Demand for controller to tackle spiralling debt
Marlene Shiels: ‘tidal wave of debt’ (pic: Terry Murden)
A credit union leader wants the Scottish Government to appoint a Financial Wellbeing controller to tackle spiralling personal debt.
Marlene Shiels, chief executive of Edinburgh-based Capital Credit Union, says a three-pronged approach between credit unions, government and employers is needed to steer people through difficult financial times ahead.
“The furlough scheme is masking the real extent of the problem and, as it ends, I fear we’ll face a tidal wave of debt related issues,” said Ms Shiels.
Her comments came after the StepChange debt charity revealed that more than 31,500 people in Scotland sought its help.
Average client rent arrears rose by a dramatic 43% in 2020 which the charity described as a “clear warning that continuing support will be needed for many households if recovery from post-Covid debt is to be achievable.”
Polling shows thousands of Scots are struggling with debt and are behind on essential bills like council tax and rent, with more than a fifth using credit to make ends meet.
Around one in ten clients explicitly identified COVID-19 as a reason for their financial difficulties
Ms Shiels said: “Financial resilience is at an all-time low with around 14.5 million people having less than £100 in savings.
“Appointing someone to specifically oversee the issue of personal debt would be an important first step and a message that the Scottish Government is ready and willing to address the issue of spiralling personal financial problems.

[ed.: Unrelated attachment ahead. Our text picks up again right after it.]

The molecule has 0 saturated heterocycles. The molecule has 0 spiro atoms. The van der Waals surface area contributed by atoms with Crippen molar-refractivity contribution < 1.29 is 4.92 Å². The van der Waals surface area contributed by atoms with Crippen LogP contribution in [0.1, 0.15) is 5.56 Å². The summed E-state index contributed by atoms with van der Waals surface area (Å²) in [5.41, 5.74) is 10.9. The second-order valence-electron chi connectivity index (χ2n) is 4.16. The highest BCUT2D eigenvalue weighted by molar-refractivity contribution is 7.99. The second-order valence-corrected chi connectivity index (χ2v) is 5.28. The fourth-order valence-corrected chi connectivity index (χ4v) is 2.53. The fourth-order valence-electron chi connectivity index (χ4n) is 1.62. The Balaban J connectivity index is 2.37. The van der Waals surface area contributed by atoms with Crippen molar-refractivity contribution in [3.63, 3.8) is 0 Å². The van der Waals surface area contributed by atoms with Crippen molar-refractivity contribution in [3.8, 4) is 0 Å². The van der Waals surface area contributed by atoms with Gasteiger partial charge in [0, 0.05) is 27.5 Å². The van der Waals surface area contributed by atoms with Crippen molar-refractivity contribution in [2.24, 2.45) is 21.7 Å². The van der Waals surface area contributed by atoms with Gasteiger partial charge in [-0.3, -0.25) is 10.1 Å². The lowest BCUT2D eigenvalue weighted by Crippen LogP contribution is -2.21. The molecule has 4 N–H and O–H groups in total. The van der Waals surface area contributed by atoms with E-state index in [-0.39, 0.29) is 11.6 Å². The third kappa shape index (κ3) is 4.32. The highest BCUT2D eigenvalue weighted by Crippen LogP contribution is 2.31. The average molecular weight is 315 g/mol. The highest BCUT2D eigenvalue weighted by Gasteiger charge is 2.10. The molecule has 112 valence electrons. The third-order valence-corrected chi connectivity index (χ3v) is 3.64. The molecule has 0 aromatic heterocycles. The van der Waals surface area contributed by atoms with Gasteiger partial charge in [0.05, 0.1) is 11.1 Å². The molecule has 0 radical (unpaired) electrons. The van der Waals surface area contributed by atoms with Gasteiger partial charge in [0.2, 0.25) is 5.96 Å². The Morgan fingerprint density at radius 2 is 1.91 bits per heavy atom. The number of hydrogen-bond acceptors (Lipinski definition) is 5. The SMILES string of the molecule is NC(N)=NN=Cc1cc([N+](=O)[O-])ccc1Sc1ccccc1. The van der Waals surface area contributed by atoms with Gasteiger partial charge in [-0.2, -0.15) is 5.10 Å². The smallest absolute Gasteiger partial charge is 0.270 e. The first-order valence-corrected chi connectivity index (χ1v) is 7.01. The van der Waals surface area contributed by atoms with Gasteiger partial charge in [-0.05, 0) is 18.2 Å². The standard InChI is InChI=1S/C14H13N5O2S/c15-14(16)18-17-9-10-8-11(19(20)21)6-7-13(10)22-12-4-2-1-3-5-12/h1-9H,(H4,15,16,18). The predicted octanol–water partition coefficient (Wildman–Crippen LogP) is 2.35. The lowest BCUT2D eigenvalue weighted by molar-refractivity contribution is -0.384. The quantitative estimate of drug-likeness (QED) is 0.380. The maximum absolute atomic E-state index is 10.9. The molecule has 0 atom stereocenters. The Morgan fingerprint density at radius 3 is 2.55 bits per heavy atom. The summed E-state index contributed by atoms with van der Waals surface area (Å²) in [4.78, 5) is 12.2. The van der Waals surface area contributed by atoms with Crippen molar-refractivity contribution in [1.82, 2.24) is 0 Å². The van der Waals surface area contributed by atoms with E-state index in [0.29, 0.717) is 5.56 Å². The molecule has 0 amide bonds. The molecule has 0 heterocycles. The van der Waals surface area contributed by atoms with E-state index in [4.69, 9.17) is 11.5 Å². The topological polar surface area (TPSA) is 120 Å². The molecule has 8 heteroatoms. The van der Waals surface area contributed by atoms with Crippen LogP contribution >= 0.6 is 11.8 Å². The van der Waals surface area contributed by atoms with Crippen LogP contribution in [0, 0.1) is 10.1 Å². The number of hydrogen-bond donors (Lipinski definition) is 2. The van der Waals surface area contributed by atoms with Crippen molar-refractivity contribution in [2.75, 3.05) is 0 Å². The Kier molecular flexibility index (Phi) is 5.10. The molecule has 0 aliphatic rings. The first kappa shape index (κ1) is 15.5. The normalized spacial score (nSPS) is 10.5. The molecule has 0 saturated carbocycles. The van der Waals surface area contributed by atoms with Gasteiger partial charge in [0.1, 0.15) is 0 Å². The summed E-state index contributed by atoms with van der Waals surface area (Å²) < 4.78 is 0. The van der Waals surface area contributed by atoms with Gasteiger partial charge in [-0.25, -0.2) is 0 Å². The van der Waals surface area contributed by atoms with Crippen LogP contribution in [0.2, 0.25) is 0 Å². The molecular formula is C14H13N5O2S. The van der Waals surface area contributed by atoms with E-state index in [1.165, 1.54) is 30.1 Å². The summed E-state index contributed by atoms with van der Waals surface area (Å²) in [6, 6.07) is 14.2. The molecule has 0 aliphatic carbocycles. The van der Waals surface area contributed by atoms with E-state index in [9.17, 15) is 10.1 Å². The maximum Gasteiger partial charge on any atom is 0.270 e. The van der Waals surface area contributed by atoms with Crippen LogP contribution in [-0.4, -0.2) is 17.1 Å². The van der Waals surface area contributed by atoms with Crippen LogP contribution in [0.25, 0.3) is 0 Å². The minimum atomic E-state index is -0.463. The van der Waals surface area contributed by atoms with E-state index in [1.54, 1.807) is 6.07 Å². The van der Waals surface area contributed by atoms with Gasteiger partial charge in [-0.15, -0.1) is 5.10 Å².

“The government needs to get ahead of the game rather than waiting to survey the damage and it must act now.”
The appointment of a figurehead is part of a five-point charter Capital is promoting to aid recovery and includes a call for the UK Government to reform the Credit Union Act to allow credit unions to build a more sustainable business model.
This which will allow them to serve more people that need access to affordable credit.
Capital is also seeking changes to bankruptcy rules to stop those firms that are misleading consumers to sign up to debt solutions that are not right for them, thereby causing significantly more consumer harm.
Ms Shiels says that credit unions and other financial institutions must also play their part helping their members and customers improve their financial wellbeing and resilience through promoting a savings culture with employers, developing education programmes and signposting to relevant help and support.
She added: “We also need to see regulators and oversight bodies cracking down on poor behaviour, which often leads to consumers making the wrong decisions and can have expensive and lasting effects on them. High cost and inappropriate lending and poor advice around debt solutions must stop.”
Last month Capital launched its Covid Wellbeing Package that it is promoting to employers and trade organisations. This includes a suite of educational and support materials as well as products specifically developed to address current issues.